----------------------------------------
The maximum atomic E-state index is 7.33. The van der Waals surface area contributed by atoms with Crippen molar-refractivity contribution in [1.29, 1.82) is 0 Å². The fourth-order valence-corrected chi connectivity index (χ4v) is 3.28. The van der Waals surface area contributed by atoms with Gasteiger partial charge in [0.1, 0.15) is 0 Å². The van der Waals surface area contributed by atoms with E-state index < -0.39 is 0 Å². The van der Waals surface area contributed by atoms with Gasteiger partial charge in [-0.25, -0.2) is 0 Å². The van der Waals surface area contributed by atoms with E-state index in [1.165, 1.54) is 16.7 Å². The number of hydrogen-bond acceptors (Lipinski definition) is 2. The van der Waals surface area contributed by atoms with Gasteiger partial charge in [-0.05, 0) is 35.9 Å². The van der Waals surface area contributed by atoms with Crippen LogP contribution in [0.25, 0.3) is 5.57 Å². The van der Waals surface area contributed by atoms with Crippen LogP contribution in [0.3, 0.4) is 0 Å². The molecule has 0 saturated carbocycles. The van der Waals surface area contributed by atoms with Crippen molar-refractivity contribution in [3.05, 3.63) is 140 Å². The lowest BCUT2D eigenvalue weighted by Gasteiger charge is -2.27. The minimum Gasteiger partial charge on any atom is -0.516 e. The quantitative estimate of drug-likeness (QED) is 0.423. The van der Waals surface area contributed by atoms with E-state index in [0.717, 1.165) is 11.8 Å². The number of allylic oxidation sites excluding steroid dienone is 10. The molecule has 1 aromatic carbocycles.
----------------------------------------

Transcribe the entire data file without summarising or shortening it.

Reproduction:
The maximum atomic E-state index is 7.33. The van der Waals surface area contributed by atoms with Crippen molar-refractivity contribution in [1.29, 1.82) is 0 Å². The fourth-order valence-corrected chi connectivity index (χ4v) is 3.28. The van der Waals surface area contributed by atoms with Gasteiger partial charge in [0.1, 0.15) is 0 Å². The van der Waals surface area contributed by atoms with E-state index < -0.39 is 0 Å². The van der Waals surface area contributed by atoms with Gasteiger partial charge in [-0.25, -0.2) is 0 Å². The van der Waals surface area contributed by atoms with E-state index in [1.165, 1.54) is 16.7 Å². The number of hydrogen-bond acceptors (Lipinski definition) is 2. The van der Waals surface area contributed by atoms with Gasteiger partial charge in [-0.05, 0) is 35.9 Å². The van der Waals surface area contributed by atoms with Crippen LogP contribution in [0.25, 0.3) is 5.57 Å². The van der Waals surface area contributed by atoms with Crippen LogP contribution in [0.3, 0.4) is 0 Å². The molecule has 0 saturated carbocycles. The van der Waals surface area contributed by atoms with Crippen molar-refractivity contribution in [3.05, 3.63) is 140 Å². The lowest BCUT2D eigenvalue weighted by Gasteiger charge is -2.27. The minimum Gasteiger partial charge on any atom is -0.516 e. The quantitative estimate of drug-likeness (QED) is 0.423. The van der Waals surface area contributed by atoms with E-state index in [0.717, 1.165) is 11.8 Å². The number of allylic oxidation sites excluding steroid dienone is 10. The molecule has 1 aromatic carbocycles.